The finalists for WashingtonExec’s Chief Officer Awards were announced April 15, and we’ll be highlighting some of them until the event takes place virtually May 27.
Next is Chief Information Officer Award finalist Mike Uster, who’s CIO and a senior vice president at ManTech. Here, he talks key professional achievements, primary focus areas going forward, shaping the next generation of leaders and more.
What key achievements did you have in 2019/2020?
My overall goal is to optimize user experience and accelerate collaboration throughout ManTech and at the same time further enhance our excellent security. In the past year alone, we have:
- Launched Slack enterprisewide, in a bid to increase efficiency, collaboration and drastically reduce our reliance on — and volume of — internal email.
- Implemented a Zero Trust Architecture compliant with NIST 800-207 to increase our overall security posture. This required not just new technology implementation but also significant internal communications to educate our employees about proper zero trust protocols — it was a shift in our organizational culture.
- Moved all 9,400+ ManTech employees to a remote work environment at the onset of the COVID-19 pandemic, which was challenging given the geographically dispersed nature of our workforce and the significant security concerns given that a large proportion of our employees work in sensitive compartmented information facilities.
Each of these objectives has been accelerated, if not wholesale enabled, by our cloud migration.
Our existing cloud infrastructure was instrumental in our ability to shift quickly to a remote, work-from-home environment.
All of ManTech’s core and peripheral systems and the IT team modernization efforts prior to the COVID national emergency were not only scalable, cost efficient and simplified, but seamlessly adaptable to a geographically dispersed workforce, enabling our employees worldwide to continue supporting our defense and intelligence customers without incident or interrupting their missions, which are so vital to our national and homeland security.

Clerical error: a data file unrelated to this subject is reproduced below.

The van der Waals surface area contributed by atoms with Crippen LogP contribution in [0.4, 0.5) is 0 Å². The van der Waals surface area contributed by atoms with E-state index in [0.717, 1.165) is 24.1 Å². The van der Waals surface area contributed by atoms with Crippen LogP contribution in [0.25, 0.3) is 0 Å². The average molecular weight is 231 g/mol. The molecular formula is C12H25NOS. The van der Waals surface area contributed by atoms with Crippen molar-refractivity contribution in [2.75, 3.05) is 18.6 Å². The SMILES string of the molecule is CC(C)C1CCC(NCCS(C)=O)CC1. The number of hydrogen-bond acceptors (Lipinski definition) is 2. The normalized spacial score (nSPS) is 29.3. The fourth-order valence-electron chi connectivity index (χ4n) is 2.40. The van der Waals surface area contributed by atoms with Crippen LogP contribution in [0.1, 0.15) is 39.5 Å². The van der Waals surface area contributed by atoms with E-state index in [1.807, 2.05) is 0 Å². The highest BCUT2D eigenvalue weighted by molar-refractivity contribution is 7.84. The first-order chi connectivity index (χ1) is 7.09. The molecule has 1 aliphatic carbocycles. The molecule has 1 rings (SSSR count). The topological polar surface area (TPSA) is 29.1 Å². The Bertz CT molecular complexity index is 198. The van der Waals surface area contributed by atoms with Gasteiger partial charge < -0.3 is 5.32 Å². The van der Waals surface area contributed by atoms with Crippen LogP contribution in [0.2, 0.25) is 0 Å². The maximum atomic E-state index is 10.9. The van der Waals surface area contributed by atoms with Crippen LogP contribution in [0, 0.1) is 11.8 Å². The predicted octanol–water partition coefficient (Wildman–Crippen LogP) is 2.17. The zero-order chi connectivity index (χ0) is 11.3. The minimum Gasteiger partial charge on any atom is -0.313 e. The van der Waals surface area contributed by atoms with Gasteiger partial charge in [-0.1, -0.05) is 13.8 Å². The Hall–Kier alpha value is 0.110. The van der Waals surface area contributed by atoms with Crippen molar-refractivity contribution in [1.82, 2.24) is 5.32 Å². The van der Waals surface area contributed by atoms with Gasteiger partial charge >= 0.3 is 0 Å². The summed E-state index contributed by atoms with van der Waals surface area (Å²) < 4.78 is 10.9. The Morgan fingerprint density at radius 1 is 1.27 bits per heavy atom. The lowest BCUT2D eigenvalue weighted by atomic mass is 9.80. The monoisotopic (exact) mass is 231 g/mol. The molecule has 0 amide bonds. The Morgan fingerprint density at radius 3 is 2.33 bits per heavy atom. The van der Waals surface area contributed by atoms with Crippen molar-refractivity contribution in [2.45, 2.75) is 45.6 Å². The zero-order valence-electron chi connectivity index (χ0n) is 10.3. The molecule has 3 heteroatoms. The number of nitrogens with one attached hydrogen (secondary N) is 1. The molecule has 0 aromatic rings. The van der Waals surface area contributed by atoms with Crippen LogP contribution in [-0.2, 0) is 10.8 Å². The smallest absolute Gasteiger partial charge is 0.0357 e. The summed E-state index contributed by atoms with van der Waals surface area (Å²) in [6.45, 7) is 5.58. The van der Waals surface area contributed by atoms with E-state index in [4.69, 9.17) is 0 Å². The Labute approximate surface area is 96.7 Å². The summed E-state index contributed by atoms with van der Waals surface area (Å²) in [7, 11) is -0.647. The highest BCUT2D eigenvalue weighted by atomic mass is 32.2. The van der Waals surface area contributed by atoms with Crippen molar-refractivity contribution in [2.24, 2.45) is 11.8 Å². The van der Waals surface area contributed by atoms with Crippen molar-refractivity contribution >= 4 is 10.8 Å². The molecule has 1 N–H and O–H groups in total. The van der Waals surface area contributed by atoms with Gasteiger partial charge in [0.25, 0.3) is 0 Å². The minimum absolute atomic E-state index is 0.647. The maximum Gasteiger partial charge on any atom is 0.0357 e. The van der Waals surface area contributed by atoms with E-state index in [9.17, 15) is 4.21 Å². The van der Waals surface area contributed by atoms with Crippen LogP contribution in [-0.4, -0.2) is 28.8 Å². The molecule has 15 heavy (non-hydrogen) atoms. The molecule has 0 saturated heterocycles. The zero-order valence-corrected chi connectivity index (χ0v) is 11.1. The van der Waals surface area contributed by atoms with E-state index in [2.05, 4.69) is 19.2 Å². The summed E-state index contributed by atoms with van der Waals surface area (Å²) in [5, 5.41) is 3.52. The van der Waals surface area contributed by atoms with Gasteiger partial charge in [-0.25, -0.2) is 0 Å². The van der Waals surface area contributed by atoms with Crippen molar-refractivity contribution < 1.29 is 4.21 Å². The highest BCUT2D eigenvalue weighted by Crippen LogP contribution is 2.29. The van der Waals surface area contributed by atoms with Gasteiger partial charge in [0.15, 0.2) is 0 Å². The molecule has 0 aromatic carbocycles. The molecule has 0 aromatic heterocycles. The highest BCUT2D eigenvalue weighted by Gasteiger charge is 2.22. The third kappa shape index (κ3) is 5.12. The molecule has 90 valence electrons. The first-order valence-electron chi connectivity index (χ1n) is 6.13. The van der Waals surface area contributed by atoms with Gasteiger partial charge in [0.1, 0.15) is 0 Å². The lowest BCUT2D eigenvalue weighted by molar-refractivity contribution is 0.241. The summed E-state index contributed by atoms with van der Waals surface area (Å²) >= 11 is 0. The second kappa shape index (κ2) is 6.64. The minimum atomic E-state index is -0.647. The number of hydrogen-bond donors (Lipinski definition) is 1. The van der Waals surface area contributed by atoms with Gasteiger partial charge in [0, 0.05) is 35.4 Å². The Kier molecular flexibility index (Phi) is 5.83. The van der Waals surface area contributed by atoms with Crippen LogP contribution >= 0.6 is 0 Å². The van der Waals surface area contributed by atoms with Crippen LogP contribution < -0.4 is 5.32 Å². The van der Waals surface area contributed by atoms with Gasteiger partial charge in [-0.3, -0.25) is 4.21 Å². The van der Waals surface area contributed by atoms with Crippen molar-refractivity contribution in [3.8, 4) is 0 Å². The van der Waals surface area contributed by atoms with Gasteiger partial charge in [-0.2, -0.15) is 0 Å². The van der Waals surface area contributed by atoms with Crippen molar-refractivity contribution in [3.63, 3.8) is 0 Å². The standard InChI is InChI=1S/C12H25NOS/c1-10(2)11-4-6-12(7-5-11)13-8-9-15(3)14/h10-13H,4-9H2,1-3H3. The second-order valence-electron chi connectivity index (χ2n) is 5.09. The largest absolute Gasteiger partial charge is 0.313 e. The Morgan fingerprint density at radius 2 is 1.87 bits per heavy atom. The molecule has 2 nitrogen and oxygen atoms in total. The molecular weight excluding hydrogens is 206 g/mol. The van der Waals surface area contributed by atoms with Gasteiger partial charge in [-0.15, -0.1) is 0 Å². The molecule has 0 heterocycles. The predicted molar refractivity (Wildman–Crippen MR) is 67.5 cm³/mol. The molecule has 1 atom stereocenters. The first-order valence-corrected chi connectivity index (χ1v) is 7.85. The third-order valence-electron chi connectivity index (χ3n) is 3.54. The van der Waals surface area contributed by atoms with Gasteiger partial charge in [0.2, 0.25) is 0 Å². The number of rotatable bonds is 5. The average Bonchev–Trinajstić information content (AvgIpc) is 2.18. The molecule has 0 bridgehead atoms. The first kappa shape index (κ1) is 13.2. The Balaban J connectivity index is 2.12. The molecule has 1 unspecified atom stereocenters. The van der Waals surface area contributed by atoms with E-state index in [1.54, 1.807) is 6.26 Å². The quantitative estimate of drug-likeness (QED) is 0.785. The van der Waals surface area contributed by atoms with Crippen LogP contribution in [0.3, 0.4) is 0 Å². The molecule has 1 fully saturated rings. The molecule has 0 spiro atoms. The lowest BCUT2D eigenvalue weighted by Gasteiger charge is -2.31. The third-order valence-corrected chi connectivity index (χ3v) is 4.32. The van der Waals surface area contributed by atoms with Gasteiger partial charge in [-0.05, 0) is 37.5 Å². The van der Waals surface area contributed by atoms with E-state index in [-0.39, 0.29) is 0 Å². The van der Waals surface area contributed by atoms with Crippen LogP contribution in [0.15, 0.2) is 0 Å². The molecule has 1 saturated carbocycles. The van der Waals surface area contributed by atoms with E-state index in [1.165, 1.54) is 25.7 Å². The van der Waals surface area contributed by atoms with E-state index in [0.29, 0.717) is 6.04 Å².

What are you most proud of having been a part of in your current organization?
In 16 years with ManTech, my overall vision has always been to enable IT systems that deliver resilience to our operations, robustness to scale as company needs evolve, and reduce complexity, improving the satisfaction and productivity of our employees. These goals have been continually tested over the years as technology has evolved and our company has continued to grow.
I’m most proud of leading our cloud migration — transitioning all our employees to the Microsoft Office 365 GCC High environment. For many organizations, moving to the cloud temporarily disrupts IT operations — at ManTech, the transition was so seamless, many employees didn’t even realize it had occurred.
We now enjoy the increased availability and capacity that cloud computing offers, while saving money.
What are your primary focus areas going forward, and why are those so important to the future of the nation?